In a common ancestor of Heteronectes, Amphistium, and living flatfishes, Friedman argues, one eye began to move upward. Friedman proposes that at this early stage, proto-flatfishes were lying on the sea floor at least some of the time. They propped themselves up a bit with their downward-facing fins, so that they could see a little with their downward-facing eye. Mutations arose that produced eyes sitting higher on their heads. Natural selection might have favored them because they gave the fish better vision. Even with one eye midway up their head, the early flatfishes thrived as predators. (Friedman found one fossil of Amphistium with the skeleton of another fish in its gut.)
A fish in Lake Malawi in Africa called Nimbochromis livingstonii may offer a clue to this early stage of flatfish evolution. To catch its prey, it lies on one side on the lake bottom pretending to be dead. White blotches on its flank add to the illusion, because they look like fungi feeding on a dead fish. Unsuspecting fish swim by, whereupon Nimbochromis bursts from the lake bottom to engulf them (McKaye 1981).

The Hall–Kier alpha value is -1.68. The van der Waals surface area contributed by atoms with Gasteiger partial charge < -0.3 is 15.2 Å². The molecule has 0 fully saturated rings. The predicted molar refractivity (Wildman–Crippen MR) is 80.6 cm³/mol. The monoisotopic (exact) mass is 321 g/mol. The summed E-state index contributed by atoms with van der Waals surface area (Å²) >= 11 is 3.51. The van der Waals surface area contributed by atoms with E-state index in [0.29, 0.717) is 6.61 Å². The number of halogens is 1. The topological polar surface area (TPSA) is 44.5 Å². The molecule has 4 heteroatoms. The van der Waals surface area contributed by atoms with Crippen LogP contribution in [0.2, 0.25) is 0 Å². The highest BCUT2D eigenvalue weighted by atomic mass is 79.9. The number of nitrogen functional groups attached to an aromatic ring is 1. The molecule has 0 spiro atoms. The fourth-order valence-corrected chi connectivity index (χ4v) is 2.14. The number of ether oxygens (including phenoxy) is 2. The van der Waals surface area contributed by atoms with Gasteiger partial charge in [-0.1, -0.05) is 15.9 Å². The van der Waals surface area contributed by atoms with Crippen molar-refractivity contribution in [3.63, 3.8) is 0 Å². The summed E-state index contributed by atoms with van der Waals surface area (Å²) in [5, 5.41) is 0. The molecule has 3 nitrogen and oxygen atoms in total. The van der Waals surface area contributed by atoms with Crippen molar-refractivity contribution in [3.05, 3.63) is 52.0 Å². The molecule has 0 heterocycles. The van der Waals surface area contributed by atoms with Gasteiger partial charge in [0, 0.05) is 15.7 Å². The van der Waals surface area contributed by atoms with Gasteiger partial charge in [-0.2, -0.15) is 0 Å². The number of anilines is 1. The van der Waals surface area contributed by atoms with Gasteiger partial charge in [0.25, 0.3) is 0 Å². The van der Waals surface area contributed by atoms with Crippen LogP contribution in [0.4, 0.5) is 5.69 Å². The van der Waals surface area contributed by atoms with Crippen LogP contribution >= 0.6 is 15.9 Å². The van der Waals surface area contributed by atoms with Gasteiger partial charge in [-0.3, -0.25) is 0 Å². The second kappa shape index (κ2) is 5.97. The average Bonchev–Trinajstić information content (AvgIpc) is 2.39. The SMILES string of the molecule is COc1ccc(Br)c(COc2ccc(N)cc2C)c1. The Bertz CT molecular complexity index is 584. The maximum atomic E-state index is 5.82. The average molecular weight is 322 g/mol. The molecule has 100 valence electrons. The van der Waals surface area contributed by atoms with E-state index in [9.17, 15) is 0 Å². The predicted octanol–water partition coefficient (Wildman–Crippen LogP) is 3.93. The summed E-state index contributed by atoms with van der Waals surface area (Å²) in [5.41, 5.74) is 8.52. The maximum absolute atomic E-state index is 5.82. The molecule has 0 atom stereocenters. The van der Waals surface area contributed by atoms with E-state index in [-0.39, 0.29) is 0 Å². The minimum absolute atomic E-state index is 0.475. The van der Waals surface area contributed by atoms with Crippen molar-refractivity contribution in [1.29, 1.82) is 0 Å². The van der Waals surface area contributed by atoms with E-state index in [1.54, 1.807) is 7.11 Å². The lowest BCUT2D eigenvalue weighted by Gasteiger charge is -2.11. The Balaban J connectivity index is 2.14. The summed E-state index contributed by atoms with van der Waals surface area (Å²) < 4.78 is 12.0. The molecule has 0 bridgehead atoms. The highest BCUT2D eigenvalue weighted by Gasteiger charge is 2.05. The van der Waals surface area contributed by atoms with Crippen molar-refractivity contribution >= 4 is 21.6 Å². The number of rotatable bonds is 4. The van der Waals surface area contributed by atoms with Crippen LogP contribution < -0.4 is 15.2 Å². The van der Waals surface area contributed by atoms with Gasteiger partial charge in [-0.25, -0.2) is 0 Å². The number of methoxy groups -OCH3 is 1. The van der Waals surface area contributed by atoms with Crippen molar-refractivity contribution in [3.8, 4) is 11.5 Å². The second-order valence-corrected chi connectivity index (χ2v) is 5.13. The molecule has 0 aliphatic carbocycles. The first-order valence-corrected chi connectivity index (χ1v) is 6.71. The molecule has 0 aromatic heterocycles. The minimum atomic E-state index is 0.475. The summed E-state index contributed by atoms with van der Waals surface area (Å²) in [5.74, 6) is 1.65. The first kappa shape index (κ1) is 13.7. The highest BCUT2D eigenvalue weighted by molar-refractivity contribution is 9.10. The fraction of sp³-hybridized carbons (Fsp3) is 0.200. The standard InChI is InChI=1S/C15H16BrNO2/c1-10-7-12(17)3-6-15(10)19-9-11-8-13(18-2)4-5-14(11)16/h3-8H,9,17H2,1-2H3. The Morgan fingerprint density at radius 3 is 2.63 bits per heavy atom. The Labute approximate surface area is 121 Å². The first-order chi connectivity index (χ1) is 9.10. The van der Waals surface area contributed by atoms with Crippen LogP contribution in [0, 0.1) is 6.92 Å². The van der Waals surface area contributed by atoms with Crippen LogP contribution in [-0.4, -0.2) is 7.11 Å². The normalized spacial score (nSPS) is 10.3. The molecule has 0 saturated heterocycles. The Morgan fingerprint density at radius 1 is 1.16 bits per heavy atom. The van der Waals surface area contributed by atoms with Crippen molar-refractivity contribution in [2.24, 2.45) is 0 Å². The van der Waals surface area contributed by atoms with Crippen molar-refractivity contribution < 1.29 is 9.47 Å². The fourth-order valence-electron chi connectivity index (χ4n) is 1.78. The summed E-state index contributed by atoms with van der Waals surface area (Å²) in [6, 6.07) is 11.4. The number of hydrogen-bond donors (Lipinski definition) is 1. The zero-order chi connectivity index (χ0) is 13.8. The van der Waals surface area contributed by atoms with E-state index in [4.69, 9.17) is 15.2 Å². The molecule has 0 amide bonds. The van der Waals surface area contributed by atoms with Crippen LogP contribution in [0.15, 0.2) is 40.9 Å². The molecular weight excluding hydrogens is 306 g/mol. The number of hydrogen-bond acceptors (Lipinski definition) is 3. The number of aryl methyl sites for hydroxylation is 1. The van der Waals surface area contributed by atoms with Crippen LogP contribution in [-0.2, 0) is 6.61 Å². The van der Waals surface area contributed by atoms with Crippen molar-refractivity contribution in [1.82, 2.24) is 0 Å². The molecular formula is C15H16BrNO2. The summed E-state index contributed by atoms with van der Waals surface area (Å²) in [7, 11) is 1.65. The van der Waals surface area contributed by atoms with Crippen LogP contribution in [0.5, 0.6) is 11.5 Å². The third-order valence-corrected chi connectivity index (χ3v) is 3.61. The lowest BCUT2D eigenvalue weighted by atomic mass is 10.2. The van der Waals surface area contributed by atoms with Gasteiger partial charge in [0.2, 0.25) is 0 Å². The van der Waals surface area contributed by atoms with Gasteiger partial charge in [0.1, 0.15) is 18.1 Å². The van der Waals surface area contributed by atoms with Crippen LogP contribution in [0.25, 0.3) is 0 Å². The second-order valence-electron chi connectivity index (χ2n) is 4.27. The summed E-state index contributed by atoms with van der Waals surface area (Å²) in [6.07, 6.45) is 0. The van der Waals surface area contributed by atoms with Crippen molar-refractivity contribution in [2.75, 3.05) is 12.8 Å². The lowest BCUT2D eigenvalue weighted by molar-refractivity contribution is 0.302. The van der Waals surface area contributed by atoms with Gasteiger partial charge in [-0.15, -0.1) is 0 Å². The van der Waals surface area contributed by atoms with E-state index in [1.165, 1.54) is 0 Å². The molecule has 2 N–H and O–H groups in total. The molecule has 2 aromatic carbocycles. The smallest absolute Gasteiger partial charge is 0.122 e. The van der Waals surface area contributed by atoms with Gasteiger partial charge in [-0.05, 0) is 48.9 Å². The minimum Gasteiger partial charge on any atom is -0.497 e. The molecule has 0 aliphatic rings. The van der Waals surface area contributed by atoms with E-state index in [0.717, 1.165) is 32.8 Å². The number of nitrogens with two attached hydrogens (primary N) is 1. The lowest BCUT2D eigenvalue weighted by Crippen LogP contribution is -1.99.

But flatfish evolution did not grind to a halt once both eyes ended up on the same side of the head. It turns out there is a living fossil flatfish on Earth today, known as Psettodes. (There are three species in this genus, found in the Atlantic, Indian, and Pacific Oceans.) The ancestors of Psettodes branched off from all other living flatfishes long ago. Intriguingly, some Psettodes put both eyes on their left side and some on their right—the same loose variations found in fossil flatfishes. They even swim vertically like other teleosts, because they have fins on both sides of their bodies. Friedman argues that the full-blown flatfish body did not emerge until after Psettodes branched off—more evidence of the steps by which this weird kind of creature evolved.